+0

# solving these mindboggling trig stuff

0
316
4

I thought using sin(A+B) and Cos(A+B) would work but I got no where.

Solve these equations for 0 < θ < 360o, giving θ to 1 decimal place where appropriate:
(a)  sin(p+15degrees)= 3cos(p+15degrees)     
(b)  sinpcosp= 1/2  

Guest Nov 15, 2014

#1
+80865
+13

The second isn't too bad..we have

(b)  sinpcosp= 1/2

Note that sinpcosp is really just (1/2)(2)sinpcosp   = (1/2)sin(2p)

So we have

(1/2)sin(2p) = 1/2        multiply through by 2

sin(2p) = 1

Since sinp = 1 at  90 and 450, then sin(2p) = 1 at 45 and 225

Here's the graph of this one......https://www.desmos.com/calculator/f1wb8idmiy

For a, we have

sin(p+15degrees)= 3cos(p+15degrees)   ...note by an identity sinA = cos(90-A)

So......let A = p + 15   and we have

sin(p+ 15) = cos(90- (p+ 15)) = cos (75 - p)....so

cos(75 - p)  = 3cos(15 + p)...and we have

cos75cosp + sin75sinp = 3[cos15cosp - sin15 sinp]  rearranging, we have

3cos15cosp - cos75cosp =  sin75sinp + 3sin15sinp

cosp(3cos15-cos75) = sinp(sin75 + 3sin15)    rearrange again

sinp / cos p = (3cos15 - cos75)/(sin75 + 3 sin15)

tanp = (3cos15 - cos75)/(sin75 + 3 sin15)

tan-1 (3cos15 - cos75)/(sin75 + 3 sin15) = p = 56.56505117705 degrees...this could also be a 3rd quad angle = (180 + 56.56505117705) degrees = 236.56505117705 degrees

This one was definitely tougher !!

Here's the graph .....  https://www.desmos.com/calculator/8qdesoejgk

CPhill  Nov 15, 2014
Sort:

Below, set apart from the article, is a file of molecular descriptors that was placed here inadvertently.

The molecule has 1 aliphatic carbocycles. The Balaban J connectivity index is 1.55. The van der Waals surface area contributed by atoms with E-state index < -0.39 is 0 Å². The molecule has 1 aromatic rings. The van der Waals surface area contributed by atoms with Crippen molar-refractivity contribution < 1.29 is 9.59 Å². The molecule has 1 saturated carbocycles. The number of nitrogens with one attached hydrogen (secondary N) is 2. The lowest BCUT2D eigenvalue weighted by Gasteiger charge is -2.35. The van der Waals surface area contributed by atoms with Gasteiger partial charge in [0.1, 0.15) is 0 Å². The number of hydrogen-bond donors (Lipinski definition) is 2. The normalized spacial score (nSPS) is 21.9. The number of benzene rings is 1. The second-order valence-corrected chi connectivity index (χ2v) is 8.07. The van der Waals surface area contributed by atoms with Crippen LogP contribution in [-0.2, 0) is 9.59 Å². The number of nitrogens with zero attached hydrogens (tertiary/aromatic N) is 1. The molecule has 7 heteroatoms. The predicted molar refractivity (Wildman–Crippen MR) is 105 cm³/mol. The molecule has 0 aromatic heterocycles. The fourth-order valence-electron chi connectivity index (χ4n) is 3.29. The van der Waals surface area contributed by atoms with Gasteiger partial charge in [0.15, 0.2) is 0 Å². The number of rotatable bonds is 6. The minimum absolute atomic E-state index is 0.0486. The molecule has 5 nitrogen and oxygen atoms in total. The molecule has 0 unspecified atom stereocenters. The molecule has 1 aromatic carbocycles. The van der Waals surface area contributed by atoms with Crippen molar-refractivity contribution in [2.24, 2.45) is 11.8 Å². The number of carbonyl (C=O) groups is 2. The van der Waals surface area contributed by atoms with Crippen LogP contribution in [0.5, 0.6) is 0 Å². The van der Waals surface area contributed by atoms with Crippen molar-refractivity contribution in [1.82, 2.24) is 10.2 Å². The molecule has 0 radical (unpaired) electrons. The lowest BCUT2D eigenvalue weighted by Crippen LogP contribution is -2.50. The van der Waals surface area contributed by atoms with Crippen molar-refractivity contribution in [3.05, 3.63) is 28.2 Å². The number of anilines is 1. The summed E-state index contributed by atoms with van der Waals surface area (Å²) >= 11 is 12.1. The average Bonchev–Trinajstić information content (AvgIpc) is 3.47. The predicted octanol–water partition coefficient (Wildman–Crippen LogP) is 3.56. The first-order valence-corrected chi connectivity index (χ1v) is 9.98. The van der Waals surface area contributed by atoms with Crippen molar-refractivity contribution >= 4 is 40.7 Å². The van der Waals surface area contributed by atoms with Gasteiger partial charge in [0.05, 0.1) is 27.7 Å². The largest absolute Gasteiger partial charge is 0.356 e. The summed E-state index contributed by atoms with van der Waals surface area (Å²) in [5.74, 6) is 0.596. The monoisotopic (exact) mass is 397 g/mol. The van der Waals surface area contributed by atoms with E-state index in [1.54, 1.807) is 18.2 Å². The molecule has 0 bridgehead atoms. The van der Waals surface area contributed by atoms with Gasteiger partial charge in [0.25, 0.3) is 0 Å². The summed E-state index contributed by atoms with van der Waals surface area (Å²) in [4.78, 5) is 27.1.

#1
+80865
+13

The second isn't too bad..we have

(b)  sinpcosp= 1/2

Note that sinpcosp is really just (1/2)(2)sinpcosp   = (1/2)sin(2p)

So we have

(1/2)sin(2p) = 1/2        multiply through by 2

sin(2p) = 1

Since sinp = 1 at  90 and 450, then sin(2p) = 1 at 45 and 225

Here's the graph of this one......https://www.desmos.com/calculator/f1wb8idmiy

For a, we have

sin(p+15degrees)= 3cos(p+15degrees)   ...note by an identity sinA = cos(90-A)

So......let A = p + 15   and we have

sin(p+ 15) = cos(90- (p+ 15)) = cos (75 - p)....so

cos(75 - p)  = 3cos(15 + p)...and we have

cos75cosp + sin75sinp = 3[cos15cosp - sin15 sinp]  rearranging, we have

3cos15cosp - cos75cosp =  sin75sinp + 3sin15sinp

cosp(3cos15-cos75) = sinp(sin75 + 3sin15)    rearrange again

sinp / cos p = (3cos15 - cos75)/(sin75 + 3 sin15)

tanp = (3cos15 - cos75)/(sin75 + 3 sin15)

tan-1 (3cos15 - cos75)/(sin75 + 3 sin15) = p = 56.56505117705 degrees...this could also be a 3rd quad angle = (180 + 56.56505117705) degrees = 236.56505117705 degrees

This one was definitely tougher !!

Here's the graph .....  https://www.desmos.com/calculator/8qdesoejgk

CPhill  Nov 15, 2014
#2
+26397
+10

Slightly simpler way of doing (a) is to divide both sides by cos(p+15°) to get tan(p+15°) = 3

p+15° = tan-1(3)

$$\underset{\,\,\,\,^{{360^\circ}}}{{tan}}^{\!\!\mathtt{-1}}{\left({\mathtt{3}}\right)} = {\mathtt{71.565\: \!051\: \!177\: \!078^{\circ}}}$$

so p = 71.565° - 15°

or p = 56.6° (to one decimal place)

.

Alan  Nov 16, 2014
#3
+80865
+5

That ain't "slightly simpler".....that's WAY more simple.....thanks, Alan!!!.....(Melody's "Method of Over-Complication" is rubbing off on me....!!!!)

CPhill  Nov 16, 2014
#4
+91432
0

Yes that proves it - I'm a great teacher!!     LOL

Melody  Nov 17, 2014

### 15 Online Users

We use cookies to personalise content and ads, to provide social media features and to analyse our traffic. We also share information about your use of our site with our social media, advertising and analytics partners.  See details